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Failing to stop for Police in Tasmania

Failing to stop for police in Tasmania is regarded as a serious traffic offence. Tasmania has enacted traffic laws that regulate the way we use our public roads. Police officers are granted powers and responsibilities under these Acts that allow them to enforce the law and protect motorists from those who do not comply with the law. The laws that have been enacted to protect motorists include the Traffic Act 1925, the Vehicle and Traffic Act 1999 and the Police Powers (Vehicle Interception) Act 2000.

These laws specifically give the Tasmanian police the power to stop a motor vehicle on a public road and further, the power to request information from the driver of the vehicle. Your rights and obligations in relation to these powers will be explained in more detail below.

Failing to Stop for Police TAS

Failing to stop for police

Under section 46 of the Vehicle and Traffic Act, police officers in Tasmania have the right to request or signal for you to pull over and stop your motor vehicle. This may occur in the following situations;

  • So that the police officer can examine any documents that are required to be produced by the driver.
  • So that the contents of the vehicle may be inspected.
  • So that the vehicle can be weighed and measured as per the provision of the Act.
  • So that an enquiry or investigation may take place.

A driver, who is directed to or signalled to stop a motor vehicle, must comply in a timely and safe manner. Failing to stop for police in Tasmania will be considered an infringement of the Vehicle and Traffic Act. The penalty imposed for this offence is generally a fine of nearly $4,000 for a first time offender and close to $8,000 for any second or subsequent offences.

Evading Police

Under section 11 of the Police Powers Act, it is an offence for a driver of a motor vehicle to take any action that is construed as avoiding apprehension or interception by the Tasmanian police. In practical terms, it is an offence under the Police Powers Act to flee or evade a police officer if they are attempting to intercept you with their vehicle. This includes simple pull over requests or police car chases. If you are charged under this section of the Police Powers Act, you may be liable to pay a fine of approximately $8,000 and/or serve a prison term of up to 12 months. Although a person is generally able to refuse to provide information to a police officer, there are certain circumstances where providing information is required by law in Tasmania. Under the Traffic Act, it is an offence for a driver to refuse to provide their details to a police officer upon being requested to do so. These details include the drivers name, age, address and drivers licence information.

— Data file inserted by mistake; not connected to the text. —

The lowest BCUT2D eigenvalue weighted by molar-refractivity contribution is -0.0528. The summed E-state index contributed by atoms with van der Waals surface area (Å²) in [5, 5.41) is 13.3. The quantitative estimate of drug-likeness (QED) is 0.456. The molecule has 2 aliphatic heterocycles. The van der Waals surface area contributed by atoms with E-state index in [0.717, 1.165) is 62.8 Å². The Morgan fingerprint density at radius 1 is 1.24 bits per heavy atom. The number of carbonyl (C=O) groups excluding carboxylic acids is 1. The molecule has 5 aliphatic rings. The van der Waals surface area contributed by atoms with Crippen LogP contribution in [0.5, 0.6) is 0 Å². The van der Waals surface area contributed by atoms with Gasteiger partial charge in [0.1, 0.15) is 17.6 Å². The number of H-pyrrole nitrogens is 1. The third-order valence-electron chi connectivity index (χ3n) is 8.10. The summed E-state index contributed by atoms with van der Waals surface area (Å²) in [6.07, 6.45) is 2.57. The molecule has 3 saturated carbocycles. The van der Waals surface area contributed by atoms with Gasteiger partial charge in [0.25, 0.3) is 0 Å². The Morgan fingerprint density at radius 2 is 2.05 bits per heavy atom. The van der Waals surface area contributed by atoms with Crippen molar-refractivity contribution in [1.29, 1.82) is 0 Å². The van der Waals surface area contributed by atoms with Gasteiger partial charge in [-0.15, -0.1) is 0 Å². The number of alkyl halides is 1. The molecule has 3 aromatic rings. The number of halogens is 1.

Any refusal to provide this information to a police officer after a direct request to do so may result in an offence being committed. Therefore it is always a good idea to comply with these directions and provide the details requested.In Tasmania there are limited circumstances where an offender may be able to plead a defence in court. For a charge of evading police, the offender may be able to argue that they had a lawful reason for avoiding the police officers interception. For a charge of refusing to provide your details to a police officer upon request, the courts may accept it as a defence that the driver did not know or could not have reasonably known the details requested of them at the time.

These defences will not apply to every situation and should not be pleaded without consultation with a legal professional. A lawyer will be able to explain the nature of the offence you have been charged with and ascertain the facts of the case to determine whether any of the defences will apply to your situation.


Michelle Makela

Michelle Makela is one of our Legal Practice Directors and the National Practice Manager. She holds a Bachelor of Laws, a Bachelor of Science (Psychology) and a Master’s in Criminology. Michelle has had a varied career, working in commercial litigation, criminal law, family law and estate planning. Michelle joined Go To Court Lawyers in 2011. She now supervises a team of over 80 solicitors across Australia.

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